Order no. 17283 of 28 August 2015 of the Italian Supreme Court affirmed the jurisdiction of an Arbitral Tribunal on the challenge of certain shareholders’ resolutions, pursuant to the arbitration clause stipulated in the company’s Articles of associations. The clause at hand only referred to the arbitrators “all disputes which may arise between the company and any shareholder or among the shareholders (…) concerning the company’s activities.” The Italian full text of the order is available here.
Two minority shareholders of the company challenged before the Court of first instance of Rome two resolutions of the general meeting. The first one approved the company’s financial statements, which in the claimants’ opinion were drafted in breach of the valuation criteria in Article 2426(1)(8)/bis of the Italian Civil Code. The second resolution increased the share capital and, in the claimants’ opinion, it was unlawful since the majority shareholder abused the majority rule.
The company (and the shareholder allegedly abusing the majority rule) appeared in Court, objecting to the jurisdiction of the Court of first instance of Rome, pursuant to Article 23 of the company’s Articles of association, whereby “disputes which may arise between the company and any shareholder or among the shareholders (…) concerning the company’s activities” should be settled by an Arbitral Tribunal.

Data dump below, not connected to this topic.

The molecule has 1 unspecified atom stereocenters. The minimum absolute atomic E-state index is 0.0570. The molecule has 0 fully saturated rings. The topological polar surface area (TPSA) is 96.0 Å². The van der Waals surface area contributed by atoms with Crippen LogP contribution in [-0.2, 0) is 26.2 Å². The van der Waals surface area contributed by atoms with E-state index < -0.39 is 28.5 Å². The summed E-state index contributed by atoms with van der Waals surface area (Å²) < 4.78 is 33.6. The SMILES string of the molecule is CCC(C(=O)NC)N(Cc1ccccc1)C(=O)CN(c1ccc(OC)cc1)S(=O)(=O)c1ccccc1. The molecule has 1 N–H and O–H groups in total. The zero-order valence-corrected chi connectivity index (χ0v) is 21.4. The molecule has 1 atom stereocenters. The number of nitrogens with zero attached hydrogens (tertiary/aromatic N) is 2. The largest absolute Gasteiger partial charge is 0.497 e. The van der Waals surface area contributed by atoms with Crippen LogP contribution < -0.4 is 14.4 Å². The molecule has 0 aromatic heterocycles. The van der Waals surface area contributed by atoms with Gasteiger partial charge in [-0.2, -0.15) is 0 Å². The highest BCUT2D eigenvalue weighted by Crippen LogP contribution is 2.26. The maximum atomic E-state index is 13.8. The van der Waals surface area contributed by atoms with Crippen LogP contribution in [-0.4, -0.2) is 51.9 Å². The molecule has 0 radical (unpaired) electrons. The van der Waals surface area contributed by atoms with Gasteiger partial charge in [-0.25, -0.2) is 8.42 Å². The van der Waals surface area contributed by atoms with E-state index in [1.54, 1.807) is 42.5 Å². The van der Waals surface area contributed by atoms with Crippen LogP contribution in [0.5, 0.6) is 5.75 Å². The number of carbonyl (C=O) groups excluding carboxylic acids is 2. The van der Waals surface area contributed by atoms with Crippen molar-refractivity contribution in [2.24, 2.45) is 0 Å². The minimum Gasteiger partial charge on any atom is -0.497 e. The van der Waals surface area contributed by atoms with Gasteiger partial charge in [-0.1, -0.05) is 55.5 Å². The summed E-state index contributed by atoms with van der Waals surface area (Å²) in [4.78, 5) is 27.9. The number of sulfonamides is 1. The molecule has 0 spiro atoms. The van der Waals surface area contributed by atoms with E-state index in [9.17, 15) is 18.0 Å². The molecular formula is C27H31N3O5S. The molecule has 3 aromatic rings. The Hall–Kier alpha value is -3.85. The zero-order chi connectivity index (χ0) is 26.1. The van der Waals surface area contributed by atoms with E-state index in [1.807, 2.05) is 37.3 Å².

The Court of first instance of Rome partially upheld the objection. The Court affirmed the jurisdiction of the Arbitral Tribunal on the challenge of the resolution increasing the share capital. With respect to the challenge of the resolution approving the company’s financial statements, the Court followed the guidance of the Supreme Court. According to the case law of the latter, the challenge of a resolution approving the financial statements may not be referred to an Arbitral Tribunal, if the claim concerns substantial errors of the financial statements (in this respect, see decision no. 13031 of 10 June 2014 of the VI Chamber of the Supreme Court, Italian text available here, and my comments in this post).
The claimants referred the case to the Supreme Court, claiming that the decision of the Court of first instance of Rome was wrong. In their opinion, the disputes concerning the challenge of shareholders’ resolutions might be referred to arbitration only if the arbitration clause expressly provided for the jurisdiction of the Arbitral Tribunal on these disputes. If such a clause does not exist, as it happened in the case at hand, jurisdiction would rest with the Court.
On this point, the Supreme Court noted that “there is no reason (neither literal, nor substantive in nature) whereby it may be inferred that the law precludes the jurisdiction of the Arbitral Tribunal (…) on the disputes concerning the challenge of shareholders’ resolutions (…) provided that these resolutions concern negotiable rights.” The Supreme Court expressly upheld the reasoning of the Court of first instance of Rome, according to which “the challenge of a company’s resolution is nothing more than a dispute between one or more shareholders and the company” and therefore rejected the appeal and confirmed the jurisdiction of the arbitrators.